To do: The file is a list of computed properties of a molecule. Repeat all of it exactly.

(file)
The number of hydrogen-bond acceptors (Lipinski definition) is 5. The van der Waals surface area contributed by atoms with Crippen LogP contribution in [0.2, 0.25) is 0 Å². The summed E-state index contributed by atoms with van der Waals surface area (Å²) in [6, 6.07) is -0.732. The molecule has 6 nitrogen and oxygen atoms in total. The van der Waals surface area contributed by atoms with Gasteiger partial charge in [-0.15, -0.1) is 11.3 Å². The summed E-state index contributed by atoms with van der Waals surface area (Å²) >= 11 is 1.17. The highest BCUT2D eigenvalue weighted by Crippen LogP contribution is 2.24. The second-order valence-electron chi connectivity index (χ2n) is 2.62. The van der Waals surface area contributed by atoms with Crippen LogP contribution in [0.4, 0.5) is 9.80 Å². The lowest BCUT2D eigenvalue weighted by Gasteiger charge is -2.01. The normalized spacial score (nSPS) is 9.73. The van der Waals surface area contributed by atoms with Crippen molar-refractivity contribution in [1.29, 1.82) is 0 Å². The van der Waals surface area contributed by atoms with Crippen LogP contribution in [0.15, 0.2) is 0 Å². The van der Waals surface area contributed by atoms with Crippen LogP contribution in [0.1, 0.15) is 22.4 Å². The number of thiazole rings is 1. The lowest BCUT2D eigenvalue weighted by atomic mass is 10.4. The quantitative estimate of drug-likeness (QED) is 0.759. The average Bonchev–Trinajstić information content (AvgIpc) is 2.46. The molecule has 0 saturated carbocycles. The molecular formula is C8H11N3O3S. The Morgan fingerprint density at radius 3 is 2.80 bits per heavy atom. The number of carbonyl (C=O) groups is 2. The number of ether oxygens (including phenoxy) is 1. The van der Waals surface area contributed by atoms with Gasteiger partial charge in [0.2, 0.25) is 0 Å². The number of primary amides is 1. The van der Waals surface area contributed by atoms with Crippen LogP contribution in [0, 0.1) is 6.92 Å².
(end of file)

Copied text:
The number of hydrogen-bond acceptors (Lipinski definition) is 5. The van der Waals surface area contributed by atoms with Crippen LogP contribution in [0.2, 0.25) is 0 Å². The summed E-state index contributed by atoms with van der Waals surface area (Å²) in [6, 6.07) is -0.732. The molecule has 6 nitrogen and oxygen atoms in total. The van der Waals surface area contributed by atoms with Gasteiger partial charge in [-0.15, -0.1) is 11.3 Å². The summed E-state index contributed by atoms with van der Waals surface area (Å²) >= 11 is 1.17. The highest BCUT2D eigenvalue weighted by Crippen LogP contribution is 2.24. The second-order valence-electron chi connectivity index (χ2n) is 2.62. The van der Waals surface area contributed by atoms with Crippen LogP contribution in [0.4, 0.5) is 9.80 Å². The lowest BCUT2D eigenvalue weighted by Gasteiger charge is -2.01. The normalized spacial score (nSPS) is 9.73. The van der Waals surface area contributed by atoms with Crippen molar-refractivity contribution in [1.29, 1.82) is 0 Å². The van der Waals surface area contributed by atoms with Crippen LogP contribution in [0.15, 0.2) is 0 Å². The van der Waals surface area contributed by atoms with Crippen LogP contribution in [0.1, 0.15) is 22.4 Å². The number of thiazole rings is 1. The lowest BCUT2D eigenvalue weighted by atomic mass is 10.4. The quantitative estimate of drug-likeness (QED) is 0.759. The average Bonchev–Trinajstić information content (AvgIpc) is 2.46. The molecule has 0 saturated carbocycles. The molecular formula is C8H11N3O3S. The Morgan fingerprint density at radius 3 is 2.80 bits per heavy atom. The number of carbonyl (C=O) groups is 2. The number of ether oxygens (including phenoxy) is 1. The van der Waals surface area contributed by atoms with Gasteiger partial charge in [0.2, 0.25) is 0 Å². The number of primary amides is 1. The van der Waals surface area contributed by atoms with Crippen LogP contribution in [0, 0.1) is 6.92 Å².